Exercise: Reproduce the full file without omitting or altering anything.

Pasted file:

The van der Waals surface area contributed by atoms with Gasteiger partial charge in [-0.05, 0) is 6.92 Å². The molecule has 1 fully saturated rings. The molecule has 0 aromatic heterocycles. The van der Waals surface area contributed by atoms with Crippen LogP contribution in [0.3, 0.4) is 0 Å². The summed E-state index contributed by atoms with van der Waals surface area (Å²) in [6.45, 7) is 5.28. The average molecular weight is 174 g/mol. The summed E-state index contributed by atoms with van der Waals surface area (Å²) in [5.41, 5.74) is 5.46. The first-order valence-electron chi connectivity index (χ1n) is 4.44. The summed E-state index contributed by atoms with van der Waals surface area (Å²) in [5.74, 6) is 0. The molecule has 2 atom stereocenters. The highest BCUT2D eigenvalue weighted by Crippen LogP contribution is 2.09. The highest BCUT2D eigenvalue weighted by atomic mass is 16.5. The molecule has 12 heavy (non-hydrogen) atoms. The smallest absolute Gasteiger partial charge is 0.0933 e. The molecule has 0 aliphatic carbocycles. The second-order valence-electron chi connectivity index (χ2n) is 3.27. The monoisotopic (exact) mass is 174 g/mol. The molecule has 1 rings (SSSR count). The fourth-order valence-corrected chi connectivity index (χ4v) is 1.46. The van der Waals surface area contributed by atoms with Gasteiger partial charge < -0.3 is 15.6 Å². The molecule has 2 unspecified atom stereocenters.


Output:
The van der Waals surface area contributed by atoms with Gasteiger partial charge in [-0.05, 0) is 6.92 Å². The molecule has 1 fully saturated rings. The molecule has 0 aromatic heterocycles. The van der Waals surface area contributed by atoms with Crippen LogP contribution in [0.3, 0.4) is 0 Å². The summed E-state index contributed by atoms with van der Waals surface area (Å²) in [6.45, 7) is 5.28. The average molecular weight is 174 g/mol. The summed E-state index contributed by atoms with van der Waals surface area (Å²) in [5.41, 5.74) is 5.46. The first-order valence-electron chi connectivity index (χ1n) is 4.44. The summed E-state index contributed by atoms with van der Waals surface area (Å²) in [5.74, 6) is 0. The molecule has 2 atom stereocenters. The highest BCUT2D eigenvalue weighted by Crippen LogP contribution is 2.09. The highest BCUT2D eigenvalue weighted by atomic mass is 16.5. The molecule has 12 heavy (non-hydrogen) atoms. The smallest absolute Gasteiger partial charge is 0.0933 e. The molecule has 0 aliphatic carbocycles. The second-order valence-electron chi connectivity index (χ2n) is 3.27. The monoisotopic (exact) mass is 174 g/mol. The molecule has 1 rings (SSSR count). The fourth-order valence-corrected chi connectivity index (χ4v) is 1.46. The van der Waals surface area contributed by atoms with Gasteiger partial charge < -0.3 is 15.6 Å². The molecule has 2 unspecified atom stereocenters.